November 16, 2016
C-Suite Wednesday — Use SBA to Create Jobs!
By Bob Coleman
Editor, C-Suite Wednesday
Thanks to the nearly 100 readers who participated in yesterday’s informal survey about the Trump Administration’s SBA Nominee. Given our readership, it is predictable, 70% suggest some experience as a SBA lender would be ideal. And several note multiple skill sets with varied experience is a plus.
The top priority for the new Administrator?
Answers are more diverse, but the most responses center on streamlining and accessibility of SBA’s lending program for all stakeholders. And several insightful comments say SBA is the ideal agency to implement the campaign promise of job creation.
My personal favorite is this line, “If the Trump administration is serious about creating and bringing back jobs and reviving the rust belt, then the administrator should be at the forefront and should spend actual face-to-face time with small business owners throughout the country so that there is a clear understanding on what the SBA needs to do to grow and create jobs.”
Following are a few of the more detailed responses.
Anything Specific you would like to see in the Nominee’s Background?
“The answer to the new SBA Administrator is tough, because the ideal candidate needs experience in three areas-lending, to relate to lender needs and regulatory compliance; government, to handle the quagmires they will encounter in implementing any changes, and as a small business owner, to truly understand the borrower’s needs and how the SBA can best help them. So, if the Administrator is coming from one sector, it would be helpful to have some type of related experience in the other areas (on boards, etc.)”
“Look at the agency in two parts. The Business-Lending Insuring part vs Mission parts. Ability to separate the business aspects of the Agency (7a and 504 Program) that can pay for themselves vs the mission cost elements. Think outside the box like considering Cap Access like the Insurance component of HUD where there is a separately appointed FHA Commissioner as well as the Secretary. The Commissioner has a fiduciary duty, whereas the Secretary/Administrator has both fiduciary and policy mission concerns. SBA can or substantially can pay for itself if properly structure and organized. SBA needs to be somewhat depoliticized and looked at in its components or it could go the way of the Import Export Bank tussle.”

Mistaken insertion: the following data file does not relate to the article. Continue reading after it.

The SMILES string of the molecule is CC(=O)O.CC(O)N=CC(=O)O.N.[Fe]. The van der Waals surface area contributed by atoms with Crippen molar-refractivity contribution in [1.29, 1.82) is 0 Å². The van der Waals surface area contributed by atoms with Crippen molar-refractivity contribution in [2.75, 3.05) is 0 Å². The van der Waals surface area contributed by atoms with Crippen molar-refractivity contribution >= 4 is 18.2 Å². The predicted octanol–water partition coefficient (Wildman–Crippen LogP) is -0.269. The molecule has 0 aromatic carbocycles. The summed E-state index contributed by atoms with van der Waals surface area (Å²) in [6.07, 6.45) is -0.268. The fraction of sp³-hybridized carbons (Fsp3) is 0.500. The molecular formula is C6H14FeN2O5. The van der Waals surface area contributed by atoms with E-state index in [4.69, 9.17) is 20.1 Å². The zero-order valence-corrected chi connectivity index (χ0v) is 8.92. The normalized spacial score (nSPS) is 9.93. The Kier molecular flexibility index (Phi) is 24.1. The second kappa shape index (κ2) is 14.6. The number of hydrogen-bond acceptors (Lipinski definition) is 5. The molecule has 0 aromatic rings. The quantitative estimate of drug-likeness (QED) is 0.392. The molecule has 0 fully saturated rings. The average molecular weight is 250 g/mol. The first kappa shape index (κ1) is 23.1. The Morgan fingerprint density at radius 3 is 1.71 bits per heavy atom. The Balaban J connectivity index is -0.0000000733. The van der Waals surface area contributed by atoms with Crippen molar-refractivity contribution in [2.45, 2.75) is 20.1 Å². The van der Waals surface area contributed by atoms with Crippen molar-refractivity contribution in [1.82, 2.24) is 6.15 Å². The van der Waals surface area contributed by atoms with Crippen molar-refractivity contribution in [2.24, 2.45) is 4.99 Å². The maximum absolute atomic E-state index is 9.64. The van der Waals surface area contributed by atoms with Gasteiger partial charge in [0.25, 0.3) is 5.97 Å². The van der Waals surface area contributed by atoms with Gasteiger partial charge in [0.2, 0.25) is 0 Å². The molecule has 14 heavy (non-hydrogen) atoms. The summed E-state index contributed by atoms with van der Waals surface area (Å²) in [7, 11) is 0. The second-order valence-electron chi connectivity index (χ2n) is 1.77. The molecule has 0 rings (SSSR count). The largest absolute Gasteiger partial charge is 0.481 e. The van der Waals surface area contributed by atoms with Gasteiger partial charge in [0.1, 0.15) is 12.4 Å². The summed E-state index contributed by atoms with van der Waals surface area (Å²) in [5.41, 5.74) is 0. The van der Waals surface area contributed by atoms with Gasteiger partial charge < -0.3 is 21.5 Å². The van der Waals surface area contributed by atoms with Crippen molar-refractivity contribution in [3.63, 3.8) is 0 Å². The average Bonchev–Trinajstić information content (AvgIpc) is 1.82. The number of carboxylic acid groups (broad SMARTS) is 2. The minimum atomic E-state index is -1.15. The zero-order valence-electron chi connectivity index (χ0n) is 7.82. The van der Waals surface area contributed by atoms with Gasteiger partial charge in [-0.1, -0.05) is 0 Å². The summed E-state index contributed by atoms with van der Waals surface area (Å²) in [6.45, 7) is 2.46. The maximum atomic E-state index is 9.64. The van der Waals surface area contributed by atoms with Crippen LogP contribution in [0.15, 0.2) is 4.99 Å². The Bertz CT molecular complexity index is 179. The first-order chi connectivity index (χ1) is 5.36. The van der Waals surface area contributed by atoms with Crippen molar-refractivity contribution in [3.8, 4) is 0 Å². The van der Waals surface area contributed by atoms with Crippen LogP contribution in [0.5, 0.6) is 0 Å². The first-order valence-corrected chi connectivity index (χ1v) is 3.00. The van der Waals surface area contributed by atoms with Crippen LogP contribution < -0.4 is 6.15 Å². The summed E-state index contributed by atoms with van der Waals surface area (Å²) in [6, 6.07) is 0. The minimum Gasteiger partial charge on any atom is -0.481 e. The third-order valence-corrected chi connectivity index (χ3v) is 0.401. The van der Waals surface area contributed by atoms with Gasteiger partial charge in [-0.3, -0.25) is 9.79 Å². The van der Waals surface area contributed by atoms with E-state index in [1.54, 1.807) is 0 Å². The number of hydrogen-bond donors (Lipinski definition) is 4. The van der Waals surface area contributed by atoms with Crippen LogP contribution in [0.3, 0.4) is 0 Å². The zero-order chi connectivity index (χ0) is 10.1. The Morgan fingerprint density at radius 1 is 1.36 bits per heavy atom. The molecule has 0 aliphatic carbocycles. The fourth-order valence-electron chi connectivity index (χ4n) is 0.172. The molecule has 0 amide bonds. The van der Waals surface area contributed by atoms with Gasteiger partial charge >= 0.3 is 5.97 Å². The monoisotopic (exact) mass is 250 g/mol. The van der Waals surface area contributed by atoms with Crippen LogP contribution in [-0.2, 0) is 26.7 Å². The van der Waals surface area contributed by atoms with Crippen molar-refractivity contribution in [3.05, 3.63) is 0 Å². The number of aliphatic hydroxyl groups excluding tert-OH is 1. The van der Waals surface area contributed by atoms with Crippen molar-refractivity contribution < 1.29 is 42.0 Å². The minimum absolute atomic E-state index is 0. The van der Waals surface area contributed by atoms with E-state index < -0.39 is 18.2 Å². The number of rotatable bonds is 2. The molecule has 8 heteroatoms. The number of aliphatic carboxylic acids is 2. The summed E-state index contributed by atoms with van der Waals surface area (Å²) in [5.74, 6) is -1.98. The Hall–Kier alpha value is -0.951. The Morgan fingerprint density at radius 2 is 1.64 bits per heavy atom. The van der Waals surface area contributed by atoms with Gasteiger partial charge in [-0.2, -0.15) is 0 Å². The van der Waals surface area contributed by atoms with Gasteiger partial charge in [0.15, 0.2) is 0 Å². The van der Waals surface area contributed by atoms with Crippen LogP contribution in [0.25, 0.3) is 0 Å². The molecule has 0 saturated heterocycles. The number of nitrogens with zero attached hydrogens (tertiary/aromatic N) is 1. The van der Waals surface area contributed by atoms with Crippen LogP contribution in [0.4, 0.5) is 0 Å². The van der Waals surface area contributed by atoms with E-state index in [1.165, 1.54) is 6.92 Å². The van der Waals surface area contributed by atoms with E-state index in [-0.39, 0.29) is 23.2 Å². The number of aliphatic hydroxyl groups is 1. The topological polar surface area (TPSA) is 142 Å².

“It would be wise to have a nominee that comes from the banking industry and had prior small business lending experience in their background and resume. We often have administrators that had no real life small business lending experience. We don’t need any more figureheads…there is enough of them in government already. We need a real administrator with real life experience and that knows what goes on in the trenches.”
“Ability to understand challenges faced by community lenders and the high cost of servicing SBA accounts. The process especially on the back end (servicing /liquidation) is excessively cumbersome and paper ridden (i.e. the delays inherent in dealing with small accounting issues and insignificant expense disputes are keeping cases open, voluminous wrap up reports which duplicate other reports) I can cite a 2 year wait for chargeoff on an undisputed wrap up due to SBA confusion over reporting of a small reimbursement to the Government.”
What should be the #1 priority of the new SBA Administrator?
“The #1 priority of the administrator should be to help grow the program and create greater awareness of SBA. The SBA administrator should focus on visiting actual small businesses so that he/she can hear first hand about the challenges facing small business owners. If the Trump administration is serious about creating and bringing back jobs and reviving the rust belt, then the administrator should be at the forefront and should spend actual face-to-face time with small business owners throughout the country so that there is a clear understanding on what the SBA needs to do to grow and create jobs.”
“Make sure Congress understands how well the programs are working including effective lender oversight and sound portfolio management (which might help mitigate the need for multiple Congressional Oversight Committee engagement).”
“Focus on improving communication between Agency departments, and between the Agency and Lenders. SBA rollouts of new processes are poorly executed. Disconnects between Agency departments such as NGPC and DFC are commonplace due to Agency departments operating as silos, shifting responsibility for Agency follow through to lender follow up. These sorts of things unnecessarily burden lenders and drain limited resources. A focus on communication would be the first necessary step in addressing these issues.”
Also, if you want the information overload, you can read all responses by clicking on this link.